If the US wished to close the GSP door as well, it could seek to use SA’s more advanced developmental status and ‘graduate’ or remove it from GSP (e.g., as with Equatorial Guinea and Seychelles). Such  graduation would not be on the basis of Gross National Income per capita as SA has not breached this threshold, but could be applied on the basis of level of economic development (i.e., income per capita, living standards, or other economic factors deemed appropriate.

This would then trigger automatic exclusion from AGOA as GSP is a prerequisite for AGOA; and could conveniently be used to avoid the more political route of AGOA exclusion. SA agri exports would then be subject to normal Most Favoured Nation (MFN) tariffs under WTO rules, in line with any other exporter that lacks preferential access to the US. 

Coincidentally, the Office of the United States Trade Representative (USTR) has announced the initiation of the annual review of the eligibility of sub-Saharan African countries to receive AGOA benefits. The relevant AGOA Subcommittee will consider written comments, written testimony, and oral testimony during July 2023 and make recommendations for the President on AGOA country eligibility for calendar year 2024. 

agric tariff lines

Selected top agricultural exports under AGOA vs GSP vs MFN tariffs, 2021


From the table above it can be seen that the selection of key agricultural products sold into the US currently are nearly all enjoying preferential access solely on the strength of AGOA. 

If AGOA access was lost, these products would not be eligible for any preferential access as GSP is currently not active, and even if it was active, the SA products are not on the GSP list, except for export by LDC countries, which SA is not. They would therefore fall under MFN, and the great majority would attract a duty. MFN would apply until GSP is renewed. Thus risk outside of AGOA remains consistent.

It can be noted that trade preferences and market access are often used as tools of economic diplomacy. 

Agricultural products are arguably more vulnerable to such pressure as they often require phytosanitary certificates and related approved protocols to access markets. 

For example, SA avocados have been waiting in line for years to gain such technical approval to access the US market. Citrus exports could be higher, but an adjustment to the citrus protocol is required to widen the applicable exporting zone in SA (currently only the Western Cape and Northern Cape are permitted to ship to the US).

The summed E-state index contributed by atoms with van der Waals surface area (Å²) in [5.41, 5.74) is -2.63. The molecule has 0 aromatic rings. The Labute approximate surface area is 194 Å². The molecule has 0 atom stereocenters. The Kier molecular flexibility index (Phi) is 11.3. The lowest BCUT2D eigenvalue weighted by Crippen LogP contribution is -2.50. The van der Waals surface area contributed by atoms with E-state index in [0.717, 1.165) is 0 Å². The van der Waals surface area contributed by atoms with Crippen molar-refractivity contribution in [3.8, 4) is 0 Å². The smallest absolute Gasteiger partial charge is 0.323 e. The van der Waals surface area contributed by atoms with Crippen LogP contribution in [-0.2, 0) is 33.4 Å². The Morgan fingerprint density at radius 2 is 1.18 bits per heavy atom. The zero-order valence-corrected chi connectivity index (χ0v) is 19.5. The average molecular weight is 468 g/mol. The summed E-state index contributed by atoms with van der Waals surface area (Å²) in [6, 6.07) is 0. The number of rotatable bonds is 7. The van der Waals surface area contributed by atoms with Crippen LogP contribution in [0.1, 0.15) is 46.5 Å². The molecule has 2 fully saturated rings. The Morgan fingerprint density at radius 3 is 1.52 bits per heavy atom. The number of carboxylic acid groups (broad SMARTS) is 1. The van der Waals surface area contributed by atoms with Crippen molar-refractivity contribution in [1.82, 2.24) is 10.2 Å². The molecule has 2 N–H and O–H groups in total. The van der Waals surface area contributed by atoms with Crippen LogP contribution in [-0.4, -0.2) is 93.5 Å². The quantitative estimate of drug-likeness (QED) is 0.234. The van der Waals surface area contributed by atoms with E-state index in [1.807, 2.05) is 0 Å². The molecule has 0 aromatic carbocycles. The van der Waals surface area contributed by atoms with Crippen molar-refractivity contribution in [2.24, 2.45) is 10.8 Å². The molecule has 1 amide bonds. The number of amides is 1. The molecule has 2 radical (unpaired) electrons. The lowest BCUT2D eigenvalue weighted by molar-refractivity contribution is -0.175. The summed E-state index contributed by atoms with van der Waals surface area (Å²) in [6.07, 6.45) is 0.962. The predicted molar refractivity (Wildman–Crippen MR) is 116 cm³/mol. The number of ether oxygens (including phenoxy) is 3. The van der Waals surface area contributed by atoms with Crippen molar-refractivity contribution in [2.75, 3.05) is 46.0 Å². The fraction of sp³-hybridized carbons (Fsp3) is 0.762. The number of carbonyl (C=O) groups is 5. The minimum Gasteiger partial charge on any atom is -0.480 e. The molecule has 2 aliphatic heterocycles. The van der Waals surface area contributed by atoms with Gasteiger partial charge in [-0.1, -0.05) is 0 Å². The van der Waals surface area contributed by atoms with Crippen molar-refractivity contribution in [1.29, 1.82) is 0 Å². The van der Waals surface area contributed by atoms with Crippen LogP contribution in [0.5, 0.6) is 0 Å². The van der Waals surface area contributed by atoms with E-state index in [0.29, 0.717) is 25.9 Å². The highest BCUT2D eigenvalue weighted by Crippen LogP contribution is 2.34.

As with other markets, approvals or changes are often delayed for hard to determine reasons. In theory such processes can also be delayed to express displeasure or indifference. In the absence of a bilateral trade agreement, there is little to no recourse for the exporting beneficiary country outside of deepening and strengthening the relationship. 

With new trade agreements with Asian or Middle Eastern markets still many years away, it is thus in South Africa’s interests to preserve access to traditional markets such as the US, firstly by protecting GSP and AGOA access, and further by ensuring that the US is not motivated to place obstacles in the path of expanding market access. 

The US market under AGOA still has room to grow. 

SA, for example, has never developed or deployed a National AGOA Strategy to boost exports. Such strategies comprise a set of actions to progressively boost the value of beneficiary market access to the US. Around 19 other AGOA beneficiaries have been assisted in designing these strategies, including our neighbours  Lesotho, Namibia,  Botswana and Mozambique. It is thus in SA’s interest and the interest of the agricultural sector to protect and retain preferential market access under AGOA.

Wolfe Braude is manager at the agricultural business chamber Agbiz Fruit.